What was really good about it, was that I was writing in a different way than I used to, when I kept those “loop journals”. This time, I was writing for the specific purpose of getting my brain online.  See, I believe that the ways we use our brains determine how they are shaped, and I believe that writing is an excellent way of reshaping our brains. Keeping up this blog has been a huge part of my recovery — both because it helps me, and because it seems to help others. There are just no downsides (so long as I don’t let the blogging interfere with my daily routines).

What I did this weekend, was spend a lot of time really paying attention to my life and the world around me. I paid really close attention to the qualities and characteristics of the things around me — the minor parts of life that are so full of rich details that if we stopped to pay real attention to them, our lives would be as full and as wonderful as any action movie. I do believe that. The reason it doesn’t happen is, we just don’t try. We don’t realize that’s possible. And we don’t do it, so we don’t have practice, so it’s hard for us to do — and things that are hard are really no fun, so we don’t do them. And we get even more out of practice.

So, this past weekend, while I was fighting off my ear/sinus infection, I practiced. I looked at the patterns of raindrops on the roof of my car sitting down in the driveway. I examined the movements of clouds and the colors of leaves turning for autumn. I really felt the textures of the things in my house – the uneven surface of the bannister, the roughness of the walls, the weight and rumble of the sliding glass door. And even though I felt really, really sick, it woke me up in ways that I haven’t been awake, in quite some time.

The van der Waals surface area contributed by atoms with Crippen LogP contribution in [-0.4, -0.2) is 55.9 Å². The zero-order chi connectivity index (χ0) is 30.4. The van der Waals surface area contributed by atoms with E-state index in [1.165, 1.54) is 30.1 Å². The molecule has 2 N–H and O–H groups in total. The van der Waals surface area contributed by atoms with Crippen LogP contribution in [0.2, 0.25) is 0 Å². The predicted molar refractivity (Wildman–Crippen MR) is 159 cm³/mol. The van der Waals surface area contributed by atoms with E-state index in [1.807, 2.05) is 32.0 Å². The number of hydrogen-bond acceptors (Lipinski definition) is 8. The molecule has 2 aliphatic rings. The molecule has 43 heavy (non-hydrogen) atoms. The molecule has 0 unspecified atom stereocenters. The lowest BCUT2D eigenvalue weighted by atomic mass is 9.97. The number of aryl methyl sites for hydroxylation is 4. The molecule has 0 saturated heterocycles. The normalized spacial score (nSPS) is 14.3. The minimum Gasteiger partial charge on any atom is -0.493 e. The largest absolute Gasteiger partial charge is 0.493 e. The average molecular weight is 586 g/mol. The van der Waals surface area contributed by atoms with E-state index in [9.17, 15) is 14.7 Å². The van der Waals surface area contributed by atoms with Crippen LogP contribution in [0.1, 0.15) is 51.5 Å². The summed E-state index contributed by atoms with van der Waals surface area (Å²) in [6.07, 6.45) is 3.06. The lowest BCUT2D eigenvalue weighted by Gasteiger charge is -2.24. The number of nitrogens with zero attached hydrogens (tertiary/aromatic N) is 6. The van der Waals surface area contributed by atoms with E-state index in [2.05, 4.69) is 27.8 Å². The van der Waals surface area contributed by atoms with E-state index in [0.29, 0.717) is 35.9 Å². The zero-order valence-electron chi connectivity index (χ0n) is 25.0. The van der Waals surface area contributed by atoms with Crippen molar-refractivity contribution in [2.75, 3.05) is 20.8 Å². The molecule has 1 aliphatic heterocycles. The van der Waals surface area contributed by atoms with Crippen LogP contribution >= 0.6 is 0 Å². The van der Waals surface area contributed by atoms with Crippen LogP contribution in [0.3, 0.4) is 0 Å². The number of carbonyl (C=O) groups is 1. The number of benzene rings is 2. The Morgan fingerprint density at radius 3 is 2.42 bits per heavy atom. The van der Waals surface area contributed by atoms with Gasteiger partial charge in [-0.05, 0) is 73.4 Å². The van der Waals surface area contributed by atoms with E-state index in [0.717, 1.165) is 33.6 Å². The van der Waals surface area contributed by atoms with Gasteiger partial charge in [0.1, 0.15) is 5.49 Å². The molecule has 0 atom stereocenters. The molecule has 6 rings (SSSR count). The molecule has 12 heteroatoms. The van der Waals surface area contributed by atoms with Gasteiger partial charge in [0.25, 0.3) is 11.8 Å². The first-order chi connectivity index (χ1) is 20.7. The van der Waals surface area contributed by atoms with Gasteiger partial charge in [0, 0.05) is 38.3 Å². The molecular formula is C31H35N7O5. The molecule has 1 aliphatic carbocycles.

And I realize that the big reason that my journaling didn’t help me — and got stuck in a loop — in the past, is that I was too much inside my head, too consumed by the confused thoughts and conflicts raging inside of me. I wasn’t journaling about the world around me, I was trying to “pin down” what was going on inside of me, and that — frankly — was a lost cause, because it was all a swiftly moving target that was constantly changing and morphing and flying from one extreme to the other, and it could never be pinned down.

But this different kind of writing — the “outside-in” writing, which is about what’s going on beyond my brain — is a whole other way of sorting through things. It’s like I’m exercising parts of my brain that don’t get any exercise in the course of my everyday logistics life. It’s like I’m
“airing out” the musty corners that don’t get much sunlight when I am so very intent on just getting something done that’s a problem for me. Focusing intently on doing things like making breakfast or doing my morning warm-up is good for the attention, but it doesn’t do much for my imagination. And the imagination part is what really rounds out my life and makes it enjoyable and worth living. Imagination is what I need help with, and this sort of writing — even just a few sentences about the shape of raindrops on the roof of my car — fires up that part of my brain like nothing else. It jump-starts my ability to experience life around me, in small pieces that don’t overwhelm me. And that’s good.

So, today I am awake with a very different perspective on things. I have finished my antibiotics, and I have another appointment with my doctor tomorrow to make sure my ears are alright. I still don’t feel well, and I have a ton of things to take care of at work today. I also have more things I need to do for my own life, because my spouse has been very, very sick and I am a bit more functional than they are, so someone needs to pick up the slack.

I feel, in a way, like I’ve turned the corner on something. I’ve had a pretty rough couple of months, with my job change and all the craziness going on inside my head. But I’m settled, now. I am settling in. I have a really good understanding of the physiological basics of keeping my life on track. I have a pretty good understanding of how to keep stress from wrecking me. I am determined to stick with those things and make my life better. And I have this new way of writing and exploring and improving how I think, how I feel, how my brain works — how I experience my life.

And it’s good. I can get back to work again. It’s going to take time, but I have a feeling I’m going to enjoy the process.